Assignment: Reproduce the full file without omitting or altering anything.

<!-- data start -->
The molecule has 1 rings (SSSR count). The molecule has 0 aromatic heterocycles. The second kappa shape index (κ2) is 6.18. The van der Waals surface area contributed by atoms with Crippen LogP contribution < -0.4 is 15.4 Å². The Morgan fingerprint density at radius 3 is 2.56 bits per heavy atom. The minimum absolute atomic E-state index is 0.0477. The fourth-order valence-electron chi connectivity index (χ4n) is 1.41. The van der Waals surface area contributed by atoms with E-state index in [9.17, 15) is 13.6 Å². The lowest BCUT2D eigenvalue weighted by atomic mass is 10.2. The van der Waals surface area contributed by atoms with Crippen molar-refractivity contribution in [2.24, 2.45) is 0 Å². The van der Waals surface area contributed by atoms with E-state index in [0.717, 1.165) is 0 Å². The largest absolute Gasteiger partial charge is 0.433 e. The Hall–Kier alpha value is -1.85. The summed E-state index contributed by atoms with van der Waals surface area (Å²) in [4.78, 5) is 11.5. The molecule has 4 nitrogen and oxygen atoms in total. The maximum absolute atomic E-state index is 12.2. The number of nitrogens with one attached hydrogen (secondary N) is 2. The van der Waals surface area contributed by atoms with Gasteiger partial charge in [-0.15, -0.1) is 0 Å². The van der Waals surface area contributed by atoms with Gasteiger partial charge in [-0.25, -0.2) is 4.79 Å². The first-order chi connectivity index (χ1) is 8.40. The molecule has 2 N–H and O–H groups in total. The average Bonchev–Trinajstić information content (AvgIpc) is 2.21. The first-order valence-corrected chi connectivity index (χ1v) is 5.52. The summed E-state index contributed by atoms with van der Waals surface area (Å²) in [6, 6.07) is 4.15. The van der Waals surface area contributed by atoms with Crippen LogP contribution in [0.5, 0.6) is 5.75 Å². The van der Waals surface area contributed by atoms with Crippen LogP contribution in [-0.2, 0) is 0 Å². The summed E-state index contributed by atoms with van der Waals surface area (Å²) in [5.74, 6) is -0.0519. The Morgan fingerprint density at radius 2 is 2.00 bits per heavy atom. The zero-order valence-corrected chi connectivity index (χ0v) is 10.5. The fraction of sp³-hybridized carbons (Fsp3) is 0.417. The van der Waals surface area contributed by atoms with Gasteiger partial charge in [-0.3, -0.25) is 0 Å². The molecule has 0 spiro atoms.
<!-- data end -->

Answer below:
The molecule has 1 rings (SSSR count). The molecule has 0 aromatic heterocycles. The second kappa shape index (κ2) is 6.18. The van der Waals surface area contributed by atoms with Crippen LogP contribution < -0.4 is 15.4 Å². The Morgan fingerprint density at radius 3 is 2.56 bits per heavy atom. The minimum absolute atomic E-state index is 0.0477. The fourth-order valence-electron chi connectivity index (χ4n) is 1.41. The van der Waals surface area contributed by atoms with E-state index in [9.17, 15) is 13.6 Å². The lowest BCUT2D eigenvalue weighted by atomic mass is 10.2. The van der Waals surface area contributed by atoms with Crippen molar-refractivity contribution in [2.24, 2.45) is 0 Å². The van der Waals surface area contributed by atoms with E-state index in [0.717, 1.165) is 0 Å². The largest absolute Gasteiger partial charge is 0.433 e. The Hall–Kier alpha value is -1.85. The summed E-state index contributed by atoms with van der Waals surface area (Å²) in [4.78, 5) is 11.5. The molecule has 4 nitrogen and oxygen atoms in total. The maximum absolute atomic E-state index is 12.2. The number of nitrogens with one attached hydrogen (secondary N) is 2. The van der Waals surface area contributed by atoms with Gasteiger partial charge in [-0.15, -0.1) is 0 Å². The van der Waals surface area contributed by atoms with Gasteiger partial charge in [-0.25, -0.2) is 4.79 Å². The first-order chi connectivity index (χ1) is 8.40. The molecule has 2 N–H and O–H groups in total. The average Bonchev–Trinajstić information content (AvgIpc) is 2.21. The first-order valence-corrected chi connectivity index (χ1v) is 5.52. The summed E-state index contributed by atoms with van der Waals surface area (Å²) in [6, 6.07) is 4.15. The van der Waals surface area contributed by atoms with Crippen LogP contribution in [0.5, 0.6) is 5.75 Å². The van der Waals surface area contributed by atoms with Crippen LogP contribution in [-0.2, 0) is 0 Å². The summed E-state index contributed by atoms with van der Waals surface area (Å²) in [5.74, 6) is -0.0519. The Morgan fingerprint density at radius 2 is 2.00 bits per heavy atom. The zero-order valence-corrected chi connectivity index (χ0v) is 10.5. The fraction of sp³-hybridized carbons (Fsp3) is 0.417. The van der Waals surface area contributed by atoms with Gasteiger partial charge in [-0.3, -0.25) is 0 Å². The molecule has 0 spiro atoms.